I definitely don’t feel like I prefer one mode over the other. I really enjoyed the short stories that I get to do for the little weekend events like 24 hour comics day but it was also very nice to get to sit down and really slowly enmesh myself into these longer narratives, and more slightly more complicated narratives, with more stuff going on in them along the way to

Kind of like with “The Goose Girl.” That’s one of those that feels like a three part story. Like you’re sitting around the fire, you’re listening to the story until they reach a point and go, alright, we’ll continue next week, and you’re like “No!” and it builds night to night until you reach the end, but it’s presented all at once.

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With that we should move into some of the content of the stories and the use of the allegories and the morals and all that because fairy tales are a moralistic genre. Like, all fairy tales have a moral, more or less, and that’s kind of their point; they’re cautionary tales.

Did you have to do any research into certain types of stories when you were making them? To know what are, for example, the arcs and the formats of the Giant Story or the prince or the princess or the queen, the ruler, is coming as is like “Peasant. Be with me.” Those kinds of stories, like “The Goose Girl.” Or were they just ones that you were familiar with that you wanted to push back on the morals that are kind of baked in?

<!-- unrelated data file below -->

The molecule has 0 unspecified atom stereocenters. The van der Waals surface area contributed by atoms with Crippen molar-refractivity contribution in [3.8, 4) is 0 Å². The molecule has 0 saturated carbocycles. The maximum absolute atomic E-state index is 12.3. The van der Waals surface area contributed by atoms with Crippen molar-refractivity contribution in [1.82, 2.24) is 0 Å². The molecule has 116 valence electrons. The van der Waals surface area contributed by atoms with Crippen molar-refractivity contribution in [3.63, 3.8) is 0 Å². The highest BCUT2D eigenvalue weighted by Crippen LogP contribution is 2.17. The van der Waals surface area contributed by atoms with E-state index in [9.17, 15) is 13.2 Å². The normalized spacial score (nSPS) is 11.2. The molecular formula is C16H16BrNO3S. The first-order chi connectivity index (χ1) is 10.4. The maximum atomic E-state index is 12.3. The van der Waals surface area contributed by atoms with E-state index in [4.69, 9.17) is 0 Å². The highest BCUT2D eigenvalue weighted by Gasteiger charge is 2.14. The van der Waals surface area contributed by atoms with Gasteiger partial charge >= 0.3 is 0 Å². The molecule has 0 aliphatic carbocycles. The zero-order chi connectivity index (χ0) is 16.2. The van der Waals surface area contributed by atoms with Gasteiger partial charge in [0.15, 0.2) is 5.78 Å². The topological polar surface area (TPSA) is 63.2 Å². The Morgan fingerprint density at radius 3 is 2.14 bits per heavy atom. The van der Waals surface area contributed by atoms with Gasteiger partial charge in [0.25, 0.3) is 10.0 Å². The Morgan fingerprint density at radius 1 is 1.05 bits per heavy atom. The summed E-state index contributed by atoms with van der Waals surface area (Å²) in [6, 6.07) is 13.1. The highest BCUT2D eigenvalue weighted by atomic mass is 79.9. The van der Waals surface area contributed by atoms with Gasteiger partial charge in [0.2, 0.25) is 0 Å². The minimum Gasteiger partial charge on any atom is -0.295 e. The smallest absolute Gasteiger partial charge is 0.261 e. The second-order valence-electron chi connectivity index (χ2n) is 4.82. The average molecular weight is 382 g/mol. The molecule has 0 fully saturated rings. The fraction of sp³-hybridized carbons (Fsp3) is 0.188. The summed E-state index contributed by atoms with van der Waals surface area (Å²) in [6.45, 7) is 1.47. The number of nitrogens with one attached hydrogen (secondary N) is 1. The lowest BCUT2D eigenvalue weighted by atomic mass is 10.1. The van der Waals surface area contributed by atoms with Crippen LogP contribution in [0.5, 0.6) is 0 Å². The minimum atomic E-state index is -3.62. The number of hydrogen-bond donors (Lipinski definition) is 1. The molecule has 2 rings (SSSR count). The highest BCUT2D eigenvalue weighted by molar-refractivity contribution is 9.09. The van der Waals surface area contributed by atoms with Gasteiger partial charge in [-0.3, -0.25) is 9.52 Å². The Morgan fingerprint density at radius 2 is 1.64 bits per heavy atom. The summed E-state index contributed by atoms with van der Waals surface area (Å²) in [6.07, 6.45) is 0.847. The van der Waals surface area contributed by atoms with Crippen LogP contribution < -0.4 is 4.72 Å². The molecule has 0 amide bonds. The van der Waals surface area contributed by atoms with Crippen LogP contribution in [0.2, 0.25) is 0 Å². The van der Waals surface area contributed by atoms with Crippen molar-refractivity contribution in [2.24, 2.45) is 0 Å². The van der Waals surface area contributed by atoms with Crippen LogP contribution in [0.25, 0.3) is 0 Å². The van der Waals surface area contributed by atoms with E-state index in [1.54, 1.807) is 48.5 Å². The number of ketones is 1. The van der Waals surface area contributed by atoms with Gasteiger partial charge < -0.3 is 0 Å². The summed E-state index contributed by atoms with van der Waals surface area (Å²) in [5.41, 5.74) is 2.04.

MG: I think I probably did a lot less research into the actual text of folklore and fairy tales than people might think I did [Laughs.]

To be quite honest, the vast majority is just me internalizing a type of narrative structure that I was very fond of as a kid, in particular. I read a lot of old classic fairy tale collections when I was younger but actually haven’t done a lot as an adult. But! I read enough as a child to kind of internalize that story structure and a lot of the tropes, you know. Things like the powerful prince or princess who’s like, I’m just gonna marry whoever’s the hottest person in the land. Like, you peasant, you’re the hottest in the land so you get to be my bride now.

Taking tropes like that and spinning them out into a queer context, first off, but also another theme which comes out, I think, pretty obviously in this book is a sort of critiques of very lateral powers and critiques of the role that monarchies have played traditionally in folklore. Also using monarchy as an allegory for more modern day powerful structures and powerful figures. I think a lot of that comes out in these stories too. Using fairytale tropes but not necessarily the actual text of literal fairy tales themselves and finding ways to spin them out into new directions from both a queer perspective and also, you know, my grubby socialist self coming through these stories too.